Lowdown: A philosophical discussion on lying and its damaging repercussions.
Like Christopher Hitchens’ The Enemy, Sam Harris’ Lying is a $2 Kindle Single. This means it’s an essay, far from book length, that's written by the fellow horseman of the anti apocalypse; who cares if neither’s subject matter has much to do with the analysis of religion that won both authors much of their acclaim? The Kindle Single format is not bad at all, offering me quality time out from the lengthy book I’m currently reading (a Christopher Hitchens book, of course).
Harris’ essay starts with his conclusion. Lying, he argues, is always bad and at least in all the cases he looked at it should have always been avoided. He then moves on to explain: he defines what lying is (in a meaningful, non dictionary like manner), and then he sets out to explore different forms of lying. By analysing the thinking behind the lies and the repercussions of these lies, he clearly points out lying’s damaging effects on both liar and victim. Even white lies, where we lie because we think the person lied to will benefit, get knocked by Harris’ hammer. Harris' conclusion is simple: the person who tells no lies lives a happier life, one that is unburdened by the weight of lies.
Generally speaking, Harris and I are in agreement. The life of a truthful person is the easier life, one of the main reasons why I aspire for truthfulness and transparency: I’m a lazy person at heart, a person who openly asks others not to share secrets with him because of not wanting that extra load to carry. It is exactly because of my general agreement with Harris that I have a problem with his all encompassing conclusion that lying is always bad.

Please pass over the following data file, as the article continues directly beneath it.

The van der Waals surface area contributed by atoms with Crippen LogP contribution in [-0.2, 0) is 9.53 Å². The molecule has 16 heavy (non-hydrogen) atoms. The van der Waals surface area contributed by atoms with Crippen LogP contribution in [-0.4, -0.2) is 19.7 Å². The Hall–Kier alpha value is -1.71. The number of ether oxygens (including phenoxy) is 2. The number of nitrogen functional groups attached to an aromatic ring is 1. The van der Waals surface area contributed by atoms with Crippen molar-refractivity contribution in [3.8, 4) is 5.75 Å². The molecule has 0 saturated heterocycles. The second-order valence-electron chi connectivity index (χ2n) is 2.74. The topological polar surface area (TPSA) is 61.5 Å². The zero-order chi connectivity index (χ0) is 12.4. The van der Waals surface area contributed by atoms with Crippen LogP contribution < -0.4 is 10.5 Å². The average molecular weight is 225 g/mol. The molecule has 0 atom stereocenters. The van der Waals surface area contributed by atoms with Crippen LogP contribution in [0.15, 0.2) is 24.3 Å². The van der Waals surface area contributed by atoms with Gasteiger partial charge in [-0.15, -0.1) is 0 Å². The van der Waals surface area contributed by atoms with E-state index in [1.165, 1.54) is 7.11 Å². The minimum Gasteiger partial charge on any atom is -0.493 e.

Take my house rental dilemma (discussed here) as an example: looking for a place to rent, should I lie and say I am looking to rent a place for a year when I know fully well that I only need it for six months? By lying I know that I make myself an attractive renter to landlords; I also know I don’t stand much of a chance of getting a nice place to live at otherwise, if I was to tell the truth. So what should I do – be truthful and live in a dump for six months, or lie and be fully willing to pay the financial consequences of the lie? After all, I won’t be the first to ever break their leasing agreement; we call this experience of ours life because, amongst others, it’s ever changing. Circumstances change and so do leasing agreements; in the grand scheme of things lies may not matter that much.
I will therefore argue, based on Harris’ own arguments from The Moral Landscape, that there can be no absolute judgement on lying. The real question is the maximization of well being, which – as with the case of my house rental dilemma – could, in one way or another, be better served by a lie. Unlikely, yet possible. Enough to make me doubt Harris' conclusion as I admire his style of arguing.
Overall: Well written and thought provoking, Lying is well worth its admission price and its reader’s time. At 4 out of 5 stars, it leaves me waiting in anticipation for Harris’ upcoming [full length] book, Free Will.